Ewan Gleadow

Movie Review: In Vino

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Copyright: Universal Pictures

As I try and ween myself back into a somewhat productive and consistent schedule, there are always gaps I need to fill in my schedule where there’s nothing relevant or modern releasing. Downtime between releases has grown in the past few weeks, and I don’t exactly see that fixing itself. As such, the quality and consistency of film is taking a real downturn, or rather, the contemporary pieces of film I’m watching are becoming worse and worse. Case in point, In Vino, a film that can be boiled down to what would happen if Knives Out were crafted by an amateur theatre troupe and borrowed tokenisms from the Adam Sandler comedy Murder Mystery 

Ed Asner, who you may know better as the leading voice in Pixar’s Up, features somewhat prominently throughout In Vino, presumably as a hook to those that may be mildly interested in what he’s been up to since that defining role. Unsurprisingly, the answer is not much at all, as In Vino sees him play family oligarch Charles. A man with a near infinite amount of wealth for reasons beyond my comprehension, Charles finds himself on the receiving end of a poisonous drink at a dinner party that unites his family. They’re told they have one hour to kill one of them, with the remaining family members receiving their share of Charles’ fortune. 

For a film so consistently based on its comedic premise and the dynamic between this group of characters, it’s absolutely startling that not a single one of them is interesting. Nothing more than caricatures of basic premises that would’ve been better suited to low brow comedy films. Intrepid wastes of space gather in a vacuous hovel to moan and spill details of each and every squalid personality trait the characters have stapled to their forehead. Offensive on the grounds that it doesn’t try whatsoever to even make itself unique or moderately interesting, all characters provide us with five minutes of backstory and then linger around the murky, poorly lit set like they’re waiting to be evicted from an ominous Big Brother house.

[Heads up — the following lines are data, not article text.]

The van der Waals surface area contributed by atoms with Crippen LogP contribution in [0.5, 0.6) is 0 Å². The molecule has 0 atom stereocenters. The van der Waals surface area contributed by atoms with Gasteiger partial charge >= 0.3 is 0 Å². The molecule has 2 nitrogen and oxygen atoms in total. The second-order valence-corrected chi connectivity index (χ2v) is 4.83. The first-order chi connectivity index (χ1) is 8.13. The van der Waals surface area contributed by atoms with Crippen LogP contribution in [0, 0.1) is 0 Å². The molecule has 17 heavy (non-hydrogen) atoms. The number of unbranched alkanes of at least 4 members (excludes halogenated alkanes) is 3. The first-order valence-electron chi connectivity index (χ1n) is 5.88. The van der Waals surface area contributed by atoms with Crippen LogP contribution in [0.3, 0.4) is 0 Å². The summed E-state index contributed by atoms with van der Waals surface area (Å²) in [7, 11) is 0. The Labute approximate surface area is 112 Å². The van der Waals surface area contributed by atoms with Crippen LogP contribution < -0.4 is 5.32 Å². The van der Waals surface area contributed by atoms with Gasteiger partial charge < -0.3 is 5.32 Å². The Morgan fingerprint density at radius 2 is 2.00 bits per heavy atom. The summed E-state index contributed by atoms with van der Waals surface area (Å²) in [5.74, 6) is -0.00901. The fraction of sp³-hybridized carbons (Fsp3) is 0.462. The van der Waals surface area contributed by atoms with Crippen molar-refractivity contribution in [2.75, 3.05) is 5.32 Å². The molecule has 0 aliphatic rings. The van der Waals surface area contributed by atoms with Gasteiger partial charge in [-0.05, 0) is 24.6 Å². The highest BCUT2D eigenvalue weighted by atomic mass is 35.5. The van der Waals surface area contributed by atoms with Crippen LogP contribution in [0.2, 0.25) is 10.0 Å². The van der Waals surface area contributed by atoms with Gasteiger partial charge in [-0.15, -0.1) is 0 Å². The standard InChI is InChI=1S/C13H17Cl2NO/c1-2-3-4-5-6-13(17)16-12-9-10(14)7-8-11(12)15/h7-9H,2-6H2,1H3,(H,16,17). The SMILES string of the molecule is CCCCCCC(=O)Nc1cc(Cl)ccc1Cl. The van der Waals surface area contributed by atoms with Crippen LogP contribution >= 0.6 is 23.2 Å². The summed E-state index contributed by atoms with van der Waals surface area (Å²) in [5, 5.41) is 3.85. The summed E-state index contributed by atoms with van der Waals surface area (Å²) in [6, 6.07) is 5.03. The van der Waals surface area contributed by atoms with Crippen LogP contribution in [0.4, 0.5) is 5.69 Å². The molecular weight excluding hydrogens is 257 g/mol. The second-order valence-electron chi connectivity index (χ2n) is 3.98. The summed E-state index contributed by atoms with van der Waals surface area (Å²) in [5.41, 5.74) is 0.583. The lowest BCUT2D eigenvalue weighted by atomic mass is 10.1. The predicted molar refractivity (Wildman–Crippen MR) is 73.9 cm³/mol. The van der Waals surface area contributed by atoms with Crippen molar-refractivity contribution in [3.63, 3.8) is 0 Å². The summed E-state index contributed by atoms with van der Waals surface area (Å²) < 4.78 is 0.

Unfortunately, there is no such luck, we are not spared the burden of losing any of these characters along the way. Not a single performance within (including Asner) has any effort put into it whatsoever. The fact that this isn’t a straight to television movie is a startling realisation that even the most primitive, untalented bunch can slide their way into handling a camera. The product is ultimately a sloppy piece of nonsense, a drab undertaking of a story provided to us with greater interest in Rian Johnson’s Kinves Out. At least that had proper actors, not this dishevelled choir of reprehensibly dire, inconsequentially useless actors who would be more suited to a travelling circus tour than a movie set.  

It’s safe to say that In Vino is not the greatest movie, far from it actually. Not a single merit is available anywhere within, a truly disgusting piece of work that makes the worst films of the past few years look like works of great, philosophical art. A film that manages to make Tall Girl look like the epitome of the romantic comedy, a movie that gives Cats a good launchpad for claiming itself as a prominently successful endeavour in the field of musical filmmaking. In Vino is at best terrible, and at worst, disgracefully bad filmmaking with not a single enjoyable factor to be found within its gruelling ninety minutes of running time.